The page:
The collision of the technology industry with healthcare is pitting major tech giants against one another--with Google and Amazon currently in a fight for rights to store human DNA.
Both offer cloud computing to store the data, through Google Genomics or Amazon Web Services, according to a Reuters report. The tech giants both are trying to vie for the attention of genomics businesses, the report says, citing interviews with researchers and industry analysts.
What do the companies have to gain from DNA storage? Ability to promote their role in whatever medical discoveries emerge from DNA analysis and a chunk of an industry that could be worth $1 billion in the next three years, the report says.
Amazon has not had many initiatives tied to healthcare, despite rumblings of the possibility; while Google has waded into the industry with a bevy of programs and devices. But it seems experience in healthcare tech isn't as important as these companies' cloud capabilities. Reuters reports that those looking to these companies for DNA storage are doing so because the cloud technologies they provide are more secure and allow data to be easily shared.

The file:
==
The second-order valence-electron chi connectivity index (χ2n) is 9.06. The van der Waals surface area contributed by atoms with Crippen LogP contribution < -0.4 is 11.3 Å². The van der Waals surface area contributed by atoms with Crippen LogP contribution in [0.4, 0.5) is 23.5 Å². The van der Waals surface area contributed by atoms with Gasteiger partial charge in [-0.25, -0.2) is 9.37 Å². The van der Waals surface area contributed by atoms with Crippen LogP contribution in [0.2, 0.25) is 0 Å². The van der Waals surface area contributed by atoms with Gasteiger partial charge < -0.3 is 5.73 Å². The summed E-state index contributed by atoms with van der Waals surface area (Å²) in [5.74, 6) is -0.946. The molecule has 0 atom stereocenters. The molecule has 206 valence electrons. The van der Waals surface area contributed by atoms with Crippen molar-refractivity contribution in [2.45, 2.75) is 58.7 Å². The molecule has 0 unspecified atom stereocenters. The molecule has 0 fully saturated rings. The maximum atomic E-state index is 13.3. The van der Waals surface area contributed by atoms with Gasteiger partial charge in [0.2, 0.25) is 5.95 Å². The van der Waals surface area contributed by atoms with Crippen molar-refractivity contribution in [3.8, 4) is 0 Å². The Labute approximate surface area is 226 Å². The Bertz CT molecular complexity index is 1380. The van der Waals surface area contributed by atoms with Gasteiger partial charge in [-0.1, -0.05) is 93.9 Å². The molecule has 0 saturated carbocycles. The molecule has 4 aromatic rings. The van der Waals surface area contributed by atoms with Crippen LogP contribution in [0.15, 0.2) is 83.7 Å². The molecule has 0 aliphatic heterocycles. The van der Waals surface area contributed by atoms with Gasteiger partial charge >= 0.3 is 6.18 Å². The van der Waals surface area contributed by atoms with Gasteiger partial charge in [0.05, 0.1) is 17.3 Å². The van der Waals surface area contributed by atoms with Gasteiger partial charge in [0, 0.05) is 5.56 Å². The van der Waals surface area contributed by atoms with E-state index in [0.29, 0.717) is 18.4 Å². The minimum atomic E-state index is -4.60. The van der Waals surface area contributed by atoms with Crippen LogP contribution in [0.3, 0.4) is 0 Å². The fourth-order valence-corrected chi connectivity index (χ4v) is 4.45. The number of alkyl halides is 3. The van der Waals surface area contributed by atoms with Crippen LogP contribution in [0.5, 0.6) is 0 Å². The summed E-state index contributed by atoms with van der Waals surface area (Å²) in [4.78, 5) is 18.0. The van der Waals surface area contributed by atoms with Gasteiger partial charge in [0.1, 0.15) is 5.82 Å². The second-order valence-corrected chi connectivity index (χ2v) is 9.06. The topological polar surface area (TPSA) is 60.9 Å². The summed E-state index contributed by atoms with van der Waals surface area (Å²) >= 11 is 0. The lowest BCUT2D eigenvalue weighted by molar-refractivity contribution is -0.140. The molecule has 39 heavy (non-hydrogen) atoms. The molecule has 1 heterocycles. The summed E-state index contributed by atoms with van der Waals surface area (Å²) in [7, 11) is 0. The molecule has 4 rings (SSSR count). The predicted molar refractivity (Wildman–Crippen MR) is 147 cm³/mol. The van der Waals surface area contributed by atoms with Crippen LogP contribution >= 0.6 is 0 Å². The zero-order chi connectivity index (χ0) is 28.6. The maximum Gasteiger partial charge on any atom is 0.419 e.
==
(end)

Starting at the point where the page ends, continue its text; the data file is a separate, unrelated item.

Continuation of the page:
"The cloud is the entire future of this field," Craig Venter, who led a private effort to sequence the human genome in the 1990s, said in the article. His new company, San Diego-based Human Longevity Inc., uses Amazon Web Services to store genomic data.
Some entities Google has wooed include Autism Speaks and Tute Genomics. Amazon hosts data from the Multiple Myeloma Foundation and won the Alzheimer's Disease Sequencing Project.
Amazon charges about $4 to $5 a month to store one full human genome, and Google about $3 to $5 a month, according to the article. In addition, both companies currently host well-known genomics data at no cost.
Google and Amazon aren't the only companies setting their sights on DNA; Apple is collaborating with researchers to launch apps that will give some iPhone owners a chance to get their DNA tested and IBM Watson is teaming up with a number of hospitals that will use its technologies to quickly translate DNA insights and understand a patient's genetic profile.
To learn more:
- read the Reuters article